fedora-selinux January 2012 archive
Main Archive Page > Month Archives  > fedora-selinux archives
fedora-selinux: Re: Recent /proc/pid/mem exploit

Re: Recent /proc/pid/mem exploit

From: Stephen Smalley <sds_at_nospam>
Date: Wed Jan 25 2012 - 13:07:20 GMT
To: David Quigley <selinux@davequigley.com>

On Tue, 2012-01-24 at 11:22 -0500, David Quigley wrote:
> So I read through the recent privilege escalation vulnerability using
> su and gpasswd which exploits weak permission checks in /proc/pid/mem
> and tried to figure out why we didn't stop it. What it comes down to is
> that /proc/pid and everything under it is given the same type as the
> process itself. In the case of the gpasswd that type is groupadd_t.
> Looking at the kernel code for /proc/pid/mem and its read/write
> functions it seems that the only permission checking we do on that node
> is done by the vfs. So from the SELinux perspective you would need allow
> groupadd_t groupadd_t file:{open read write} to have access to
> /proc/pid/mem. For some odd reason tons and tons of applications have
> file:{open read and write} on itself.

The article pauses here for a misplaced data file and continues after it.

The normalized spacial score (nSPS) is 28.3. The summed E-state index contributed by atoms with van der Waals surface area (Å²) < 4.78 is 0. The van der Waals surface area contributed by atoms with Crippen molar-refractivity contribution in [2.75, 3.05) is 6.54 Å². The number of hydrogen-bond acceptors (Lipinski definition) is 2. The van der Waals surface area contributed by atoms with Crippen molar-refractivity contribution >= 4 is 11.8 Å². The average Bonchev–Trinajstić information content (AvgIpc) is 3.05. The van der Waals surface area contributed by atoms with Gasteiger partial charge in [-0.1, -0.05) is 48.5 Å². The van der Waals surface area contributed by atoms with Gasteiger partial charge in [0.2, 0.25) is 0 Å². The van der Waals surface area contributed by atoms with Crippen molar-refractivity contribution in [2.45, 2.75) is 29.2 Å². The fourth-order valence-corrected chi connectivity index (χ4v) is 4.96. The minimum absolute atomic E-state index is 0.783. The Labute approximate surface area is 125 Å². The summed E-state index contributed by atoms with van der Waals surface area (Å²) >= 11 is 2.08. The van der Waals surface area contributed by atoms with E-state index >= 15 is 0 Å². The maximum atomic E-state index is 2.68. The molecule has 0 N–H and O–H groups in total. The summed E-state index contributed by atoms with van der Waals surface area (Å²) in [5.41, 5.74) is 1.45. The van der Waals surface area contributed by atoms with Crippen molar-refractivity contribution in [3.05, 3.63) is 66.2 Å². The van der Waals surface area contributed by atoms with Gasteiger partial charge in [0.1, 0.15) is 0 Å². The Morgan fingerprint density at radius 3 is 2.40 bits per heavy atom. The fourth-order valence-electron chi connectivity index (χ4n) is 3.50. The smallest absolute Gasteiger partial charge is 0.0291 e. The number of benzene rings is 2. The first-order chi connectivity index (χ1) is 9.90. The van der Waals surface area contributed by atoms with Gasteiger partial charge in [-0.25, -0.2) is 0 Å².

> One question that should be asked is why is is that we have so many
> rules that contain sometype_t sometype_t file: {open read write}. Is it
> necessary or something that is just being pulled in from a macro. If
> this is necessary for other reasons the followup to this would be should
> /proc/pid/mem have the same type as the process or should we have some
> additional requirements permission wise for a process to read and write
> to its own memory through /proc/pid/mem. What are the valid reasons for
> a process to be poking around through its memory using /proc/pid/mem?

The /proc/pid files are labeled with the same security context as the
associated task via security_task_to_inode() -> selinux_task_to_inode().
There is presently no support for distinguishing /proc/pid files in
policy, unlike other files in /proc. As processes are expected to be
able to write to various files under /proc/self, this is allowed by

Implementing support for labeling different /proc/pid inodes differently
might be an interesting project.

-- Stephen Smalley National Security Agency -- selinux mailing list selinux@lists.fedoraproject.org https://admin.fedoraproject.org/mailman/listinfo/selinux